Q. My niece and nephew were flying from Dubuque to Atlanta via Chicago on American Airlines. Deboarding was delayed by about 15 minutes or so in Chicago, causing them to miss their connecting flight to Dubuque by only a few minutes. That flight to Dubuque was the last one of the day, so obviously this meant either stay overnight and fly out the next day (which was not an option due to work the next day) or rent a car and drive the 3 hours back to Dubuque .... which is what they chose to do.

So, my question is: really, American Airlines?! Could they not see via computer that my niece and nephew were recently landed and on their way? Personally, I've been on flight before where we have waited for other passengers who were making a connecting flight. Why is this situation
any different?

Is there anyway to get compensated for this? And if so, would they contact American or CheapOAir, the site where they purchased the tickets? Does purchasing tickets from a third party website make a difference in such situations?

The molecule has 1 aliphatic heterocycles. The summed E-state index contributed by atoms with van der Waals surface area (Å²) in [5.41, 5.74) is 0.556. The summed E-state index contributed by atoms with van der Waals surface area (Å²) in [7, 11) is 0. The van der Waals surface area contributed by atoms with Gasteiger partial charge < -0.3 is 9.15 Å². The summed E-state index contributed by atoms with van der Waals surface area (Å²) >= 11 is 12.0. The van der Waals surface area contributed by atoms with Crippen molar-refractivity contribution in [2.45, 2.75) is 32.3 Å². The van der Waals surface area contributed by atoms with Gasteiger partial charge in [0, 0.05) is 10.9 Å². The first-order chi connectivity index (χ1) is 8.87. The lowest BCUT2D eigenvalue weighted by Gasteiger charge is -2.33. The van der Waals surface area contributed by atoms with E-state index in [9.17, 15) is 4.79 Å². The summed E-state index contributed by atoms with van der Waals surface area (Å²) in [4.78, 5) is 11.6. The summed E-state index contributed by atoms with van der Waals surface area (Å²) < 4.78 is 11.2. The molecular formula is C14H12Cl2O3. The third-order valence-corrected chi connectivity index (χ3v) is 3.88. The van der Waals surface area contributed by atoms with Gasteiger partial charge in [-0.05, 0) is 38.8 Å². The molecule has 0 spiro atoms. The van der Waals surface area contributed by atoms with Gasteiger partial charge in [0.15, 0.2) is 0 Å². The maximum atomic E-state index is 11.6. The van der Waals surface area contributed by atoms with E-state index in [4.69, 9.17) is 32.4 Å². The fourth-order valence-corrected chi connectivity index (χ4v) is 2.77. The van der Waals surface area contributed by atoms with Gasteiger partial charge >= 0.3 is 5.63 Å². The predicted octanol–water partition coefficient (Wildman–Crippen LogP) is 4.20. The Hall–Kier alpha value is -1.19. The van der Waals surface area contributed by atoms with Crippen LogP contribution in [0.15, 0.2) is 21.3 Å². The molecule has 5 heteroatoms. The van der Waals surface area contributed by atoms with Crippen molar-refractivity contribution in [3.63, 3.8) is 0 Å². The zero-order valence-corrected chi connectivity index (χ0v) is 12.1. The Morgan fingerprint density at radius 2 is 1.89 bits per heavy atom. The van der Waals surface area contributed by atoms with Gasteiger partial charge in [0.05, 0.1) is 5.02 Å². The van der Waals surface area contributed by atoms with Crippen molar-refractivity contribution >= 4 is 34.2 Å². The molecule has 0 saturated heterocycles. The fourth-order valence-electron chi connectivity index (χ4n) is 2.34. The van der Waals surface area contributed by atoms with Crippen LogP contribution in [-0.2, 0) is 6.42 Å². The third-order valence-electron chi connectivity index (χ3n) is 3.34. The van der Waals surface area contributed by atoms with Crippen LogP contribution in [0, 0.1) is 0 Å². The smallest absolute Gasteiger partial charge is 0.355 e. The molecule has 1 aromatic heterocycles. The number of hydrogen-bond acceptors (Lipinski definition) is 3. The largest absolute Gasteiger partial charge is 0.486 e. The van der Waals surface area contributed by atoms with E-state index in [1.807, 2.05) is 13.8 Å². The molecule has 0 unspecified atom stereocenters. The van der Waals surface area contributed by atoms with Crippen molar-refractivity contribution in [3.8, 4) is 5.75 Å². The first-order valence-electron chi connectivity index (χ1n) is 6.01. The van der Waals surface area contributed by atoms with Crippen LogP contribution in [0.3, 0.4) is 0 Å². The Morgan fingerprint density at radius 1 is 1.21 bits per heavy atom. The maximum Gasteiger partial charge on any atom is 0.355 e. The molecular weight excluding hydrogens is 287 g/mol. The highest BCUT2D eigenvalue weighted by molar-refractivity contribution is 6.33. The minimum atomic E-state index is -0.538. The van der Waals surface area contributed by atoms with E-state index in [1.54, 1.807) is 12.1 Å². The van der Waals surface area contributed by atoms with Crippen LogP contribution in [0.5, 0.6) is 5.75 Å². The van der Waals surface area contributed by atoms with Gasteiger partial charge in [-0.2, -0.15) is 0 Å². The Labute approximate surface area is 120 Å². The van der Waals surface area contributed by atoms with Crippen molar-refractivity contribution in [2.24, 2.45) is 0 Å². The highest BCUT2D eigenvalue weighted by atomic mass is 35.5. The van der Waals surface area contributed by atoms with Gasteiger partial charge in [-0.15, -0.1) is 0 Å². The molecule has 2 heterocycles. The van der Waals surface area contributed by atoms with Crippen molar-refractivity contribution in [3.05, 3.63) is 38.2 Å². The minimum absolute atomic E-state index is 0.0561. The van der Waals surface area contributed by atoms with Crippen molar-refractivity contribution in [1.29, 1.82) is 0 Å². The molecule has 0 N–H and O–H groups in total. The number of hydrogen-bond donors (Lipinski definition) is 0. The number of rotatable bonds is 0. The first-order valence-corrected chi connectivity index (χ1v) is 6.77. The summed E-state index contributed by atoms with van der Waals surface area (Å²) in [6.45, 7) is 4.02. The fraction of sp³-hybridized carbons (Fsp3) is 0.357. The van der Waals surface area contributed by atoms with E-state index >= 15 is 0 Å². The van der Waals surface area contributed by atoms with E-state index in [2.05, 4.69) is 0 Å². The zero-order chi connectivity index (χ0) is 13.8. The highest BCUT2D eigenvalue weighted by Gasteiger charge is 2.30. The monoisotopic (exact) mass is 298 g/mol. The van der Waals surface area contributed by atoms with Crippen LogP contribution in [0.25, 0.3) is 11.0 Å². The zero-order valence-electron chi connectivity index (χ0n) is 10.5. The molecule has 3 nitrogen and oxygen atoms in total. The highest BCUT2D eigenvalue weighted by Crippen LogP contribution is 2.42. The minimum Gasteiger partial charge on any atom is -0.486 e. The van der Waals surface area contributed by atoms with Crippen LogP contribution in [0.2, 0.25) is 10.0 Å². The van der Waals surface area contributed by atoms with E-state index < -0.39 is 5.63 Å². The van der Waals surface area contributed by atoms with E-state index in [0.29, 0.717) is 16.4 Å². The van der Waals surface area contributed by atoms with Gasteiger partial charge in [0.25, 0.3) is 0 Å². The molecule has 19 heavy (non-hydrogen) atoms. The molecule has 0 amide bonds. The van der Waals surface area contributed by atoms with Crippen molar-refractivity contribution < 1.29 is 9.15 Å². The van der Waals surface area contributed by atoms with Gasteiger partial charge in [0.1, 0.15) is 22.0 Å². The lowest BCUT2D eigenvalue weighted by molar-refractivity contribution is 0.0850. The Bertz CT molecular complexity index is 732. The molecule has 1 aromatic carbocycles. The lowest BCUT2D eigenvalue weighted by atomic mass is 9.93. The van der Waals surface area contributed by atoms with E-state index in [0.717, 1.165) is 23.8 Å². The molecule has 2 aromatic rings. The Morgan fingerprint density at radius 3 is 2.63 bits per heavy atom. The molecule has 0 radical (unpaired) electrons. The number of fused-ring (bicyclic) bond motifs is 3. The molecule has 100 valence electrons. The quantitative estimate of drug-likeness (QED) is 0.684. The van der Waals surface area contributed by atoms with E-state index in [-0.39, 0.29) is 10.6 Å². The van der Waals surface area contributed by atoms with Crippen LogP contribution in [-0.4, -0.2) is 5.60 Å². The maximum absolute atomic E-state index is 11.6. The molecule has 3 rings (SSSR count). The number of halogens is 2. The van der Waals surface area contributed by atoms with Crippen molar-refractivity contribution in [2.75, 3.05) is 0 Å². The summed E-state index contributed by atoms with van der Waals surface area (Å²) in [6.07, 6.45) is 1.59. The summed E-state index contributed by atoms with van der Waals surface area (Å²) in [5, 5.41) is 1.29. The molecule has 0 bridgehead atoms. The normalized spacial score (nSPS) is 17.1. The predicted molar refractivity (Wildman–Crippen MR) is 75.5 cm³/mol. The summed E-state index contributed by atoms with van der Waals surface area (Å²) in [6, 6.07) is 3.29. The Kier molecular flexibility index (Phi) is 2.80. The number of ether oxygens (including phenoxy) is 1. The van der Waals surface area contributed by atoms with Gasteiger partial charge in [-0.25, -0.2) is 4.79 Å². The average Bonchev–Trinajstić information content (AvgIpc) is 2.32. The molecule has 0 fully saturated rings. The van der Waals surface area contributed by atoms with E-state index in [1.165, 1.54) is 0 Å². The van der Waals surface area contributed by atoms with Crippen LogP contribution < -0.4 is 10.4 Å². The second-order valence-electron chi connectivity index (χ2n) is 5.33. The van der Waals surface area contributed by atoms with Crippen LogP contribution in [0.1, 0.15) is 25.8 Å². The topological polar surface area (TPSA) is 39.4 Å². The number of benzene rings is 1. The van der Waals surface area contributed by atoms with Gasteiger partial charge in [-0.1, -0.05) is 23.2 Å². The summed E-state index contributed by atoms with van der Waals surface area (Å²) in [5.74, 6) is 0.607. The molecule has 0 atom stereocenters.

A. Unfortunately, the only recourse in situations like this is to either file a complaint with the airline or see if there’s any insurance available. If their trip was paid with through some credit card issuers, it’s possible that the card has built-in travel insurance that would help out.

It’s precisely for this and other travel mishaps that a company called Aircare was recently launched. Had the two passengers paid $25 extra, they would have been paid $500 in this missed-connection scenario.

I have no idea why a last flight of the day from Chicago to Dubuque could not have waited a few extra minutes, even if it meant missing its take-off slot at O’Hare, which admittedly is a busy airport, but I see this sort of thing frequently and I assume that there are operational reasons for sticking to schedules. I wouldn’t bother contacting CheapOAir, but it might help to complain directly to the airline.

Above image via Shutterstock

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